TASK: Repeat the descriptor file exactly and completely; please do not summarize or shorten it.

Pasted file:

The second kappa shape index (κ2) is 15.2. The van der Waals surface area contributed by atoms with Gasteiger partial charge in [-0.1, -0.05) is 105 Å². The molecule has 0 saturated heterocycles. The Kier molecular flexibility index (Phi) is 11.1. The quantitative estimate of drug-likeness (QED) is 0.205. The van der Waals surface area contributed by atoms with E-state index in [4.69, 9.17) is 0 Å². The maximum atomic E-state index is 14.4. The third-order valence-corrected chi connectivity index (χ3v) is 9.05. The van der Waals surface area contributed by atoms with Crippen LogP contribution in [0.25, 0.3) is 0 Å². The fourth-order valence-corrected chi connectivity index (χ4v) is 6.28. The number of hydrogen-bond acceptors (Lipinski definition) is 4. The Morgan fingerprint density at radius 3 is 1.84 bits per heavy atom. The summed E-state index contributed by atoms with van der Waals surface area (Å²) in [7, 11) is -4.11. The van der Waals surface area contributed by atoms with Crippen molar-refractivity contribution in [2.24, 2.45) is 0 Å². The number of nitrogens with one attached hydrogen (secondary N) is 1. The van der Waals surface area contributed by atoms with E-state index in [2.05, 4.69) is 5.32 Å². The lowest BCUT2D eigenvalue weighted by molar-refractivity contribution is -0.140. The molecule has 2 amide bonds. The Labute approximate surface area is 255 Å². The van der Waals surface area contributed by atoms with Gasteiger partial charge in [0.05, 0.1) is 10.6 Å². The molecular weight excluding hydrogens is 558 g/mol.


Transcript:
The second kappa shape index (κ2) is 15.2. The van der Waals surface area contributed by atoms with Gasteiger partial charge in [-0.1, -0.05) is 105 Å². The molecule has 0 saturated heterocycles. The Kier molecular flexibility index (Phi) is 11.1. The quantitative estimate of drug-likeness (QED) is 0.205. The van der Waals surface area contributed by atoms with E-state index in [4.69, 9.17) is 0 Å². The maximum atomic E-state index is 14.4. The third-order valence-corrected chi connectivity index (χ3v) is 9.05. The van der Waals surface area contributed by atoms with Crippen LogP contribution in [0.25, 0.3) is 0 Å². The fourth-order valence-corrected chi connectivity index (χ4v) is 6.28. The number of hydrogen-bond acceptors (Lipinski definition) is 4. The Morgan fingerprint density at radius 3 is 1.84 bits per heavy atom. The summed E-state index contributed by atoms with van der Waals surface area (Å²) in [7, 11) is -4.11. The van der Waals surface area contributed by atoms with Crippen molar-refractivity contribution in [2.24, 2.45) is 0 Å². The number of nitrogens with one attached hydrogen (secondary N) is 1. The van der Waals surface area contributed by atoms with E-state index in [2.05, 4.69) is 5.32 Å². The lowest BCUT2D eigenvalue weighted by molar-refractivity contribution is -0.140. The molecule has 2 amide bonds. The Labute approximate surface area is 255 Å². The van der Waals surface area contributed by atoms with Gasteiger partial charge in [0.05, 0.1) is 10.6 Å². The molecular weight excluding hydrogens is 558 g/mol.